The Civil War, Day by Day

The High Water Mark (detail)

Battle of Shiloh Begins

Suddenly, they were surprised by an attack of some 40,000 Confederate troops under the command of Generals A. Sidney Johnston and Pierre G. T. Beauregard. Thus began the bloody and momentous Battle of Shiloh.

The Union Army was completely unprepared for the ensuing Southern onslaught. Whitelaw Reid of the Cincinnati Gazette related that “some, particularly among our officers, were not yet out of bed…many guns were unloaded, accoutrements lying pell-mell…ammunition was ill-supplied.” As a result, “officials were wounded in their beds and left for dead,” but “were found in their gore, inside their tents…still able to tell their tale” Grant rallied to the occasion and mounted a strong defensive - resulting in General Johnston's death.

The Battle of Shiloh forever altered Grant's perception of the war - as well as his goals for the Union army. Grant now recognized that the Confederates were a force to be reckoned with - and that the War between the States would not be settled easily. Grant began to approach his duties with a new rigor, refusing to accept anything less for the Union than complete victory. Although Grant was roundly criticized for his unpreparedness at Shiloh, President Abraham Lincoln stood by the General, saying “I can't spare this man - he fights!”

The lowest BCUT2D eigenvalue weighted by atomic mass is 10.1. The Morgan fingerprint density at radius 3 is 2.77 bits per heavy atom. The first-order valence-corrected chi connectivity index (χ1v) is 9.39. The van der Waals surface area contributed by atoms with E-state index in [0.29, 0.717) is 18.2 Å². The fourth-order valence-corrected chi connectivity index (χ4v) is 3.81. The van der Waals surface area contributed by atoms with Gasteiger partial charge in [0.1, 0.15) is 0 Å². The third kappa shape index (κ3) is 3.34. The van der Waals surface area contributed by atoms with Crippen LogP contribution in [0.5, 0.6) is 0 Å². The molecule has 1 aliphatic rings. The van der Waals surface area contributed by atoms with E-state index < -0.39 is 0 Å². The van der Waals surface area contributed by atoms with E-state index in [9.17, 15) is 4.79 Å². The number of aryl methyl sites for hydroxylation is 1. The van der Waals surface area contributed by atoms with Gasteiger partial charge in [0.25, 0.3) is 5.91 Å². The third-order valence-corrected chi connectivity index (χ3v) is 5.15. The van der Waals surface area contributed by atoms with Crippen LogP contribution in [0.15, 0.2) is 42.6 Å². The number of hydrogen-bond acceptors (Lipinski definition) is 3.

Mort Künstler painted this dramatic battle scene, a detail from The High Water Mark, which typifies the fighting which took place at the Battle of Shiloh.

April's Archived Features:

Thursday April 1, 2021
Friday April 2, 2021
Saturday April 3, 2021
Sunday April 4, 2021
Monday April 5, 2021
Tuesday April 6, 2021
Wednesday April 7, 2021
Thursday April 8, 2021
Friday April 9, 2021
Saturday April 10, 2021
Sunday April 11, 2021
Monday April 12, 2021
Tuesday April 13, 2021
Wednesday April 14, 2021
Thursday April 15, 2021



All illustrations by Mort Künstler. Text by Michael Aubrecht, Dee Brown, Henry Steele Commager, Rod Gragg, Mort Künstler, Edward Lengel, James McPherson, and James I. Robertson, Jr. - Copyright © 2001-2019. All Rights Reserved. No part of the contents of this web site may be reproduced or utilized in any form by any means without written consent of the artist.